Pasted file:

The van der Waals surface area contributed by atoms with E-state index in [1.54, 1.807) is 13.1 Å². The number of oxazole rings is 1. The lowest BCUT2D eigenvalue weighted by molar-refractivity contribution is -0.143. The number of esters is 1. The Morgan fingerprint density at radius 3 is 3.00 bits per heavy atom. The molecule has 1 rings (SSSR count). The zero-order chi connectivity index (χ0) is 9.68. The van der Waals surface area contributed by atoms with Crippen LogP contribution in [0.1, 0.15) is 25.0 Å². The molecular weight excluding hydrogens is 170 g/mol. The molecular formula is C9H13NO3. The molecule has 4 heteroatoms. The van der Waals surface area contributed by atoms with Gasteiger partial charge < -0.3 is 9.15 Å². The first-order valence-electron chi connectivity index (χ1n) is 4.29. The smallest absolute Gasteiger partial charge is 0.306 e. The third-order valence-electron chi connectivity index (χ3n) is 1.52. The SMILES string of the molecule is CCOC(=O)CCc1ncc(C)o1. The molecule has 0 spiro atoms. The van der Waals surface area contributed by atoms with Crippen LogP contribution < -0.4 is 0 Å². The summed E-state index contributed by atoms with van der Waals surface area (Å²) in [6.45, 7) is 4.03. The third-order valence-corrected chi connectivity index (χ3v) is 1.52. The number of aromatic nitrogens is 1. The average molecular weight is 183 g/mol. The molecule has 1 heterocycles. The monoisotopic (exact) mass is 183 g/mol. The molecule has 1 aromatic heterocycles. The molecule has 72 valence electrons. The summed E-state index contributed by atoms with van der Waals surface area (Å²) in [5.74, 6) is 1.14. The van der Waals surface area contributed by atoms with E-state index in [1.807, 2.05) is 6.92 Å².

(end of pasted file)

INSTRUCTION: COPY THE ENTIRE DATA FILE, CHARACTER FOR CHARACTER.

The van der Waals surface area contributed by atoms with E-state index in [1.54, 1.807) is 13.1 Å². The number of oxazole rings is 1. The lowest BCUT2D eigenvalue weighted by molar-refractivity contribution is -0.143. The number of esters is 1. The Morgan fingerprint density at radius 3 is 3.00 bits per heavy atom. The molecule has 1 rings (SSSR count). The zero-order chi connectivity index (χ0) is 9.68. The van der Waals surface area contributed by atoms with Crippen LogP contribution in [0.1, 0.15) is 25.0 Å². The molecular weight excluding hydrogens is 170 g/mol. The molecular formula is C9H13NO3. The molecule has 4 heteroatoms. The van der Waals surface area contributed by atoms with Gasteiger partial charge < -0.3 is 9.15 Å². The first-order valence-electron chi connectivity index (χ1n) is 4.29. The smallest absolute Gasteiger partial charge is 0.306 e. The third-order valence-electron chi connectivity index (χ3n) is 1.52. The SMILES string of the molecule is CCOC(=O)CCc1ncc(C)o1. The molecule has 0 spiro atoms. The van der Waals surface area contributed by atoms with Crippen LogP contribution < -0.4 is 0 Å². The summed E-state index contributed by atoms with van der Waals surface area (Å²) in [6.45, 7) is 4.03. The third-order valence-corrected chi connectivity index (χ3v) is 1.52. The number of aromatic nitrogens is 1. The average molecular weight is 183 g/mol. The molecule has 1 heterocycles. The monoisotopic (exact) mass is 183 g/mol. The molecule has 1 aromatic heterocycles. The molecule has 72 valence electrons. The summed E-state index contributed by atoms with van der Waals surface area (Å²) in [5.74, 6) is 1.14. The van der Waals surface area contributed by atoms with E-state index in [1.807, 2.05) is 6.92 Å².